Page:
The recording of values ‘when the abbot [Leofweard] died’ strongly suggests that they came into Muchelney’s possession in his lifetime. Isle Abbotts and Cathanger were only 5 or 6 miles south-west of the abbey church, and the monks possessed charters for Isle which are regarded as authentic. In 762 King Cynewulf of Wessex (Cynewulf 4) gave the church 8 hides identified as Isle (S 261), and in 966 King Edgar gave 10 hides explicitly at Isle to the abbey’s protector Ælfweald, bishop of Sherborne (Ælfwald 34) (S 740). DB’s insistence that Isle Abbotts and Cathanger did not belong to the abbey TRE allows us to rule out the idea that they were thegnlands; more probably, what we are seeing here is three local thegns making estates over to Abbot Leofweald after 1066 in order to keep them out of Norman hands.
That underlines Leofweald’s local position in the district around Muchelney, but in national terms his abbey was of no great wealth or significance, despite its antiquity as a house founded (probably) by King Ine of Wessex (Ine 1) and refounded by King Æthelstan (Æthelstan 18). Leofweald’s only charter attestations are on documents concerned with the bishopric of Wells in 1065 (S 1042; Keynes 1996: 260–2) and 1068 (Bates 1998: no. 286), and he was listed as present at the council of London in 1075 (Ltrs of Lanfranc, no. 11, p. 79 note 16).
Leofweald’s low profile in the sources may have been partly due to the fact that Muchelney was in some sense subordinate to its wealthy neighbour Glastonbury. The issue came to a head in 1080, when the diocesan bishop, Giso of Wells, tried to assert his rights at Muchelney (and Athelney) against the new Norman abbot of Glastonbury, Thurstan, who had been appointed within the previous two or three years (Heads: 51). According to William of Malmesbury, Giso was outmanoeuvred in part by the worldly wisdom of the unnamed abbot of Muchelney, who insisted that he answered only to the abbot of Glastonbury (De ant. Glast. c. 76). We cannot know for sure whether that was Leofweard or a successor.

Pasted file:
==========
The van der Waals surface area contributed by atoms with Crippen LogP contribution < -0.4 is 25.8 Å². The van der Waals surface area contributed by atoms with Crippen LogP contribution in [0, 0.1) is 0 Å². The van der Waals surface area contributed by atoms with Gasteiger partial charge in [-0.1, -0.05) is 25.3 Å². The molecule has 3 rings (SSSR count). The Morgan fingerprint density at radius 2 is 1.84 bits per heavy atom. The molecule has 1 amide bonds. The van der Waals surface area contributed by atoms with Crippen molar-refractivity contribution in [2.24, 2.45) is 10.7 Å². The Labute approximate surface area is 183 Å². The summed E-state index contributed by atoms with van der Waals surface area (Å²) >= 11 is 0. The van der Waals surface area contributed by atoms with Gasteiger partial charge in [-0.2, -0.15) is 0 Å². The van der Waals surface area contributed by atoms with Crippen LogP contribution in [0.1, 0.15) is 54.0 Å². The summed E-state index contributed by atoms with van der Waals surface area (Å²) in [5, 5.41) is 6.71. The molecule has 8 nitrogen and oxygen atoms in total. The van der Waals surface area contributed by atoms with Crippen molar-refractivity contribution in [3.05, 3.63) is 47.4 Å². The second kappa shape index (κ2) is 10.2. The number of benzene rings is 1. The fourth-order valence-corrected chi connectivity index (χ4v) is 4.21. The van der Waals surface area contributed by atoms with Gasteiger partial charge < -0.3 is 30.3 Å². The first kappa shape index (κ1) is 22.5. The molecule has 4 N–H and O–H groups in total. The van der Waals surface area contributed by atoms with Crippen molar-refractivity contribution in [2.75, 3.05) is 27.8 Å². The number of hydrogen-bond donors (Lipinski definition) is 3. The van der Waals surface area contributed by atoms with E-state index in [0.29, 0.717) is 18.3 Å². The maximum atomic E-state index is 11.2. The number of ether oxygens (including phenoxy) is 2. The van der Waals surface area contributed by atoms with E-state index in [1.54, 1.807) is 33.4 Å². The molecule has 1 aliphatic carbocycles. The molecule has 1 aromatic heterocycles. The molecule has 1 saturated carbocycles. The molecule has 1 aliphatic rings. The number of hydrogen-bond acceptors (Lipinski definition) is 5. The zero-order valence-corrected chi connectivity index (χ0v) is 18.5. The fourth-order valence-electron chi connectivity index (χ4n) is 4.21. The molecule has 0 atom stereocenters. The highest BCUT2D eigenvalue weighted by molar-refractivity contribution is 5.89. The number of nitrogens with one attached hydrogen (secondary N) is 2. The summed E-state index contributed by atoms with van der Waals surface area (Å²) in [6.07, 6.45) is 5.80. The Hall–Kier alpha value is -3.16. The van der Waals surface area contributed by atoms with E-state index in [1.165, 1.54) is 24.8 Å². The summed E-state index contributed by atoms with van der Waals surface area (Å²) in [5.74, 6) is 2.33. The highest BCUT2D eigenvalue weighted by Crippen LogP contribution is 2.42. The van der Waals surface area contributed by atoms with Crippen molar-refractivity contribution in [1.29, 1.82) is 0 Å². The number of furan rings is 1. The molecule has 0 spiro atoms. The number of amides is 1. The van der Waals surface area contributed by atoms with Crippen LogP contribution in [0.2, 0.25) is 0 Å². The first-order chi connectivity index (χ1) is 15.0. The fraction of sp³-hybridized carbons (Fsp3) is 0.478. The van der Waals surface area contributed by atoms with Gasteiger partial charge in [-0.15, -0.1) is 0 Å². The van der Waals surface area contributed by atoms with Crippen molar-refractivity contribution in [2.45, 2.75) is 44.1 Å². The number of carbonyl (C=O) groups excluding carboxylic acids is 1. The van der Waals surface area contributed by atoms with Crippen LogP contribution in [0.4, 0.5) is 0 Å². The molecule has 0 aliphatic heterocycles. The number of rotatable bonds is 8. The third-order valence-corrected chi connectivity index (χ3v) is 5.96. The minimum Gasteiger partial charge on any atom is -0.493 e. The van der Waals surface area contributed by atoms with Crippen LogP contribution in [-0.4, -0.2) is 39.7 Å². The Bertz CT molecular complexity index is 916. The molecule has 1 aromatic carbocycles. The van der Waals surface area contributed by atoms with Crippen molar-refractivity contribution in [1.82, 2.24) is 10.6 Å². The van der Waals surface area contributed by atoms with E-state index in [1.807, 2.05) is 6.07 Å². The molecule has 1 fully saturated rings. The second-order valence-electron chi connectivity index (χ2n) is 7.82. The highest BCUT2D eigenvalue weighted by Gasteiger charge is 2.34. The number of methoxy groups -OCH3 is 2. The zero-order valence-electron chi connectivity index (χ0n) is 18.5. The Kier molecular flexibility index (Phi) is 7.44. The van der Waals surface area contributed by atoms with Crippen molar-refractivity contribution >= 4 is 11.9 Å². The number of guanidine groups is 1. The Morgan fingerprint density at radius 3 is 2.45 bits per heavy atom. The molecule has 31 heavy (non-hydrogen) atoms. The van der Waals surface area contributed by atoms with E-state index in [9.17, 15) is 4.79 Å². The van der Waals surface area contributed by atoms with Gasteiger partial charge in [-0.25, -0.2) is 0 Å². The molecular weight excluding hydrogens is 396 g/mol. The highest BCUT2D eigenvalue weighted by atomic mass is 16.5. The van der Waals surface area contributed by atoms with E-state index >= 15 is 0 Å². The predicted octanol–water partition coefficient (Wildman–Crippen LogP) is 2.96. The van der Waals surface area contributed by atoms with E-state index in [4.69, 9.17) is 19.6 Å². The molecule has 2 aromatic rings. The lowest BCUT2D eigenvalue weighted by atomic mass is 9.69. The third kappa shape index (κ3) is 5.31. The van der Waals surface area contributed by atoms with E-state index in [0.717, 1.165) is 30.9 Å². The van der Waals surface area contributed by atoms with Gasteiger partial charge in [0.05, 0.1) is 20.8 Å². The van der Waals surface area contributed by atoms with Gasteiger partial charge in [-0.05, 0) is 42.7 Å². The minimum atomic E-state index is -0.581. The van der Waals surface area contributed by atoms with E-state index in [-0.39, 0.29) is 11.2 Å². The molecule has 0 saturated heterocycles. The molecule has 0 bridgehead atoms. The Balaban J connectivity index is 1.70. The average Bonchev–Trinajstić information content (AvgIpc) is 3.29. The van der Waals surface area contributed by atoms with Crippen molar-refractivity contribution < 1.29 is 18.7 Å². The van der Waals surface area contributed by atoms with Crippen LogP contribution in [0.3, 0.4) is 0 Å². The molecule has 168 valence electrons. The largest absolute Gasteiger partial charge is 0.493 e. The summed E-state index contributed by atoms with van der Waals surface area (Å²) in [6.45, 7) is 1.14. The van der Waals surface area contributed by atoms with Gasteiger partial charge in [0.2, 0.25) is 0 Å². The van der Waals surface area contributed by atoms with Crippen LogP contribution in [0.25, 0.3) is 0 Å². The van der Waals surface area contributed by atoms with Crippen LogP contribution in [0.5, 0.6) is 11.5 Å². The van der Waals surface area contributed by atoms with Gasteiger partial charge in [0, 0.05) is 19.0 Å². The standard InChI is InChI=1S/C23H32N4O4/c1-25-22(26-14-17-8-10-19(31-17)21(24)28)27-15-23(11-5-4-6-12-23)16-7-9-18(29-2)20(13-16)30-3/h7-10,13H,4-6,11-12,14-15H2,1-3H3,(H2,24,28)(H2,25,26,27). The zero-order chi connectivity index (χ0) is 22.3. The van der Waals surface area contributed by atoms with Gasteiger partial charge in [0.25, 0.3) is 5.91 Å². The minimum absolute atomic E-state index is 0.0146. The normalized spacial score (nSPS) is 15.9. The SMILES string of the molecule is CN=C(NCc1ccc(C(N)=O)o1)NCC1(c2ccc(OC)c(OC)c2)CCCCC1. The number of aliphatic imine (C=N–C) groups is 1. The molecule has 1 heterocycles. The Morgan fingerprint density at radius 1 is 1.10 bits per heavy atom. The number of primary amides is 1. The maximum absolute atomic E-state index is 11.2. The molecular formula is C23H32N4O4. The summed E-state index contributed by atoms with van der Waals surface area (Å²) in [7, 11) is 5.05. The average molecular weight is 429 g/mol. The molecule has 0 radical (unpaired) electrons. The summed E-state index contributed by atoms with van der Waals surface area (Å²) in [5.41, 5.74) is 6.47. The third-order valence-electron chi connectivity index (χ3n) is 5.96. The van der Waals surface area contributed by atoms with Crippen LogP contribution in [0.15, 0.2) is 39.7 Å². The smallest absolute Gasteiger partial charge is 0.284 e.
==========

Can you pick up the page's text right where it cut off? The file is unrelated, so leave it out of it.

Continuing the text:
Part of Thurstan’s claim in 1080 was that abbots of Muchelney were chosen by the convent of Glastonbury; Leofweard’s most likely origin is therefore as a monk of that house.
Bates 1998: Regesta Regum Anglo-Normannorum: The Acta of William I (1066–1087), ed. David Bates (Oxford: Clarendon Press, 1998)
De ant. Glast.: The Early History of Glastonbury: An Edition, Translation and Study of William of Malmesbury’s De antiquitate Glastonie ecclesie, ed. and trans. John Scott (Woodbridge: Boydell Press, 1981)
Heads:The Heads of Religious Houses: England and Wales, 940–1216, ed. David Knowles, C. N. L. Brooke, and Vera C. M. London (Cambridge: Cambridge University Press, 1972)
Keynes 1996: Simon Keynes, ‘Giso, bishop of Wells (1061–88)’, Anglo-Norman Studies, 19: Proceedings of the Battle Conference, 1996 (Woodbridge: Boydell Press, 1997), 203–71
Ltrs of Lanfranc: The Letters of Lanfranc, Archbishop of Canterbury, ed. and trans. Helen Clover and Margaret Gibson (Oxford: Clarendon Press, 1979)
S: P. H. Sawyer, Anglo-Saxon Charters: An Annotated List and Bibliography, Royal Historical Society Guides and Handbooks 8 (London, 1968), revised by S. Kelly, R. Rushforth et al., The Electronic Sawyer: Online Catalogue of Anglo-Saxon Charters, published online through Kemble: The Anglo-Saxon Charters Website, currently at http://www.esawyer.org.uk/about/index.html